BERMAGUI community members came out in their hundreds last night to shout a resounding “no” to a proposed Woolworths in the town.
The decision is in the hands of the Bega Valley Shire Council, represented at the meeting by mayor Tony Allen and general manager Peter Tegart, but the showing of around 300 people made it clear the supermarket giant would not be moving in without a fight, even if its DA is approved.
An address by Bermagui Cellars owner Michael Trenerry was the emotional high point of the evening.
“I am not a lawyer,” Mr Trenerry began - reminiscent of Mark Antony’s remark “I am no orator” at Julius Caesar’s funeral, before delivering one of the most oft-quoted speeches in all literature.
By the time Mr Trenerry had finished, he had punctured as many holes in the development proposal as there were in Caesar’s bloodied tunic.
He attacked each of the fundamental claims put forward by Woolworths in support of its proposal: increased competition and lower prices, keeping supermarket spending local, the town’s growing population, minimal job losses and flow-on benefits to existing retailers.
“Statistics can be manipulated to put forward any position,” Mr Trenerry said.
“I urge councillors to look very closely at Woolworths projections, because the stats and the figures put forward simply don’t make sense.”
Mr Trenerry argued on current growth the town’s population would not reach Woolworths’ 2026 estimate until 2193, while comparing Narooma to Bermagui to show small retailers and Woolworths can co-exist was erroneous because “the two towns can’t be compared in any way”.
“But the real reason we’re here is to discuss Bermagui as our township,” he said.
“This development will take away the very foundation of what has built our town – family-run businesses who give back to the local community…Bermagui is not defined by its buildings, but by its heritage.
“Competition is alive and well in Bermagui, but not in the cut-throat sense of city and corporate life.”
Even taking all of Woolworths figures as gospel, Mr Trenerry said, the loss of even one job was unacceptable.
“A high gloss report from the city may say that (nine) job losses are acceptable, but I’m calling on this council to say that it is not acceptable.”
“We are not anti-development, we are pro-local.”
After the rousing ovation died down, recently arrived hydraulic engineer Neil McPherson took the microphone and stated his credentials – he had battled Woolworths twice in Sydney, losing in Newport, but successfully helping to stop a development in Annandale.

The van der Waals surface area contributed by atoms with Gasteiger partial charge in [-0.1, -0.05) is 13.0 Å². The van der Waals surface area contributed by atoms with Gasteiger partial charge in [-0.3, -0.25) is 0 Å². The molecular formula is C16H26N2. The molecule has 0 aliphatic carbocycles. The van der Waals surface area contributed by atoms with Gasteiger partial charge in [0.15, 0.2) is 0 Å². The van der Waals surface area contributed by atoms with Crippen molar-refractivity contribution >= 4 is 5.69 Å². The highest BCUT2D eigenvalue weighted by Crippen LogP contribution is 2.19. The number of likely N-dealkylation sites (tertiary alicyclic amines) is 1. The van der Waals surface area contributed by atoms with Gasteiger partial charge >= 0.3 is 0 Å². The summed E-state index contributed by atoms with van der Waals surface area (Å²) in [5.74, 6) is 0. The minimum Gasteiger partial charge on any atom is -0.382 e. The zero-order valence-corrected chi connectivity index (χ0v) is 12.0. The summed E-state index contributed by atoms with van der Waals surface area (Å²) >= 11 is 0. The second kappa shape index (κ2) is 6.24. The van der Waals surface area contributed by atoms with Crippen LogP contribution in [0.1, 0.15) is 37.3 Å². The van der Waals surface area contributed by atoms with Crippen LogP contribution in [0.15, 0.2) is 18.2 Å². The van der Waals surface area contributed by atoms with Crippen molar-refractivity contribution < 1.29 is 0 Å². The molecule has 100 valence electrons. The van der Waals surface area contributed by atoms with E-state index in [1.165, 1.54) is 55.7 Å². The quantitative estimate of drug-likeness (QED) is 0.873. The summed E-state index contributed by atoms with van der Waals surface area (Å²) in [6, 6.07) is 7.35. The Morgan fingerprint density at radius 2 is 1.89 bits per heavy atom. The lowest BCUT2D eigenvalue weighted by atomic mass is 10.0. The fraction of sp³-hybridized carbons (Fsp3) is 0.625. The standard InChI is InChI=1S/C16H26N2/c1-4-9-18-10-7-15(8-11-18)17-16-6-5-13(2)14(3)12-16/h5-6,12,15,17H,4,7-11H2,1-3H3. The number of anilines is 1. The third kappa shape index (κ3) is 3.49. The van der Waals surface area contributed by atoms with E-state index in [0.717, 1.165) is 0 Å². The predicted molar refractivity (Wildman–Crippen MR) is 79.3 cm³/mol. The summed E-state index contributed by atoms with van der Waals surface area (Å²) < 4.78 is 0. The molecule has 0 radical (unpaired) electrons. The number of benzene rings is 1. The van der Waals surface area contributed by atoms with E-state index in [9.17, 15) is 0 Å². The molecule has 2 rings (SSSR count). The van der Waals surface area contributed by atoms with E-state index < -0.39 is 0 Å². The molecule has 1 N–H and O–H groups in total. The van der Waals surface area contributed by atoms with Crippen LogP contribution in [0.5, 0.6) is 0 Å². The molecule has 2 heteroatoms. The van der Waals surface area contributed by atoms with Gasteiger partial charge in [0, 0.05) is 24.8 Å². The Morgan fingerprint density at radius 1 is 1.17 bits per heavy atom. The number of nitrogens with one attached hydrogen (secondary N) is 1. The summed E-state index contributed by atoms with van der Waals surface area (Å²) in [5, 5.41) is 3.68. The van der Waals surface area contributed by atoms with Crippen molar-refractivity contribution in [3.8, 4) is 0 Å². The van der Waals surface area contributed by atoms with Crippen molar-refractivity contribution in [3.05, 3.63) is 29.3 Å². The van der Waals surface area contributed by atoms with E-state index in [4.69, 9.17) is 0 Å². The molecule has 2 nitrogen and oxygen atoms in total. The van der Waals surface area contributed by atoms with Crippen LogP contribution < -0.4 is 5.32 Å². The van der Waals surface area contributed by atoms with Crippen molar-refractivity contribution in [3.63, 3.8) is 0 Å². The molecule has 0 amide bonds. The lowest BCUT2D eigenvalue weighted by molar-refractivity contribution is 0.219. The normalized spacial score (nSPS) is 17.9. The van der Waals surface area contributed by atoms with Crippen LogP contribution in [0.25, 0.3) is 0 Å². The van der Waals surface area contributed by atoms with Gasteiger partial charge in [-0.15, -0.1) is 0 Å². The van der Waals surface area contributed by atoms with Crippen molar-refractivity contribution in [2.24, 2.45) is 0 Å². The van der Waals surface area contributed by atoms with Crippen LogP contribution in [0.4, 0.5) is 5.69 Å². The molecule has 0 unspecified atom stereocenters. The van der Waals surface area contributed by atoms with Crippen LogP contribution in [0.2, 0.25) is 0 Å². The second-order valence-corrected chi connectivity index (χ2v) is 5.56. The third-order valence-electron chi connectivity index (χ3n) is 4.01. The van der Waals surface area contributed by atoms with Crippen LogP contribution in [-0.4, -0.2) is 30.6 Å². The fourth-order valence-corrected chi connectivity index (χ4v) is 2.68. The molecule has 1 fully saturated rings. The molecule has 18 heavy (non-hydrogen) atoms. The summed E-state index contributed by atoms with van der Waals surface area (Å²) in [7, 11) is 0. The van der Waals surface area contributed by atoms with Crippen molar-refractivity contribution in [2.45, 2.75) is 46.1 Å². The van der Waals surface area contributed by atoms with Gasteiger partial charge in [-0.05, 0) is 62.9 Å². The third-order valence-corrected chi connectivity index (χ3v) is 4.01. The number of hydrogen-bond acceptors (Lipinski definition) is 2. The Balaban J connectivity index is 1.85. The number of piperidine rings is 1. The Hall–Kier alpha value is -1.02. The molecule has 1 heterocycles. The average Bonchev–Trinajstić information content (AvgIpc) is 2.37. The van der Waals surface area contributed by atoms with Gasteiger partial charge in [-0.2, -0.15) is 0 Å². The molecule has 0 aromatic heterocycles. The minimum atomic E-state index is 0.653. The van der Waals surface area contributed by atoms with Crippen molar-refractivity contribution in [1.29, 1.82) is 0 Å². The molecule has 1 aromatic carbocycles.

“It can be done - in Annandale, the community raised over 2000 single objections and we defeated that particular application,” Mr McPherson said.
“Make no mistake, a Woolworths in Bermagui could potentially wipe out all other stores on the main street.
“Bermagui will become a ghost town. And once the retail giant has achieved a monopoly and run other businesses out, then it will jack its prices up.”
Mr McPherson warned air-conditioning units omitted from the building plans would obscure many residents’ views over Horseshoe Bay, and they would instead be looking at a “glossy industrial shed which glows all night”.
“You will no longer enjoy the moonlight over the water,” he said.
“I urge every one of you who has an objection to this proposal to write individually to council.”
Owner of Julie Rutherford Real Estate, Julie Rutherford, restaurateur Tim Northam, Keith Bowden from the Captain’s Quarters and Cobargo Supermarket owner Horst Lohse also spoke against the proposal.
No-one spoke for the proposal, but a handful of people put their hands up in support of it.
Bega Valley Shire Mayor Tony Allen told the gathering that, due to the widespread interest, the term for public submissions supporting or objecting to the DA had been increased from 14 to 28 days.
Neither Cr Allen nor Mr Tegart could comment on the application itself, but clearly outlined the council’s process for dealing with it and any submissions received.
Mr Tegart urged those lodging submissions to base them on Section 79(C) of the NSW Environmental Planning and Assessment Act 1979, which the council’s staff must be guided by when judging the application.
Any objections, he said, needed to be grounded in terms of the development’s social, environmental, infrastructure or economic impacts.
The Woolworths development proposal and plans are freely available at the council’s offices, on its website or at the Bermagui Library.
Public submissions can be made from tomorrow until May 16.
Submissions should be addressed to: The General Manager, Bega Valley Shire Council, PO Box 492, Bega, NSW 2550.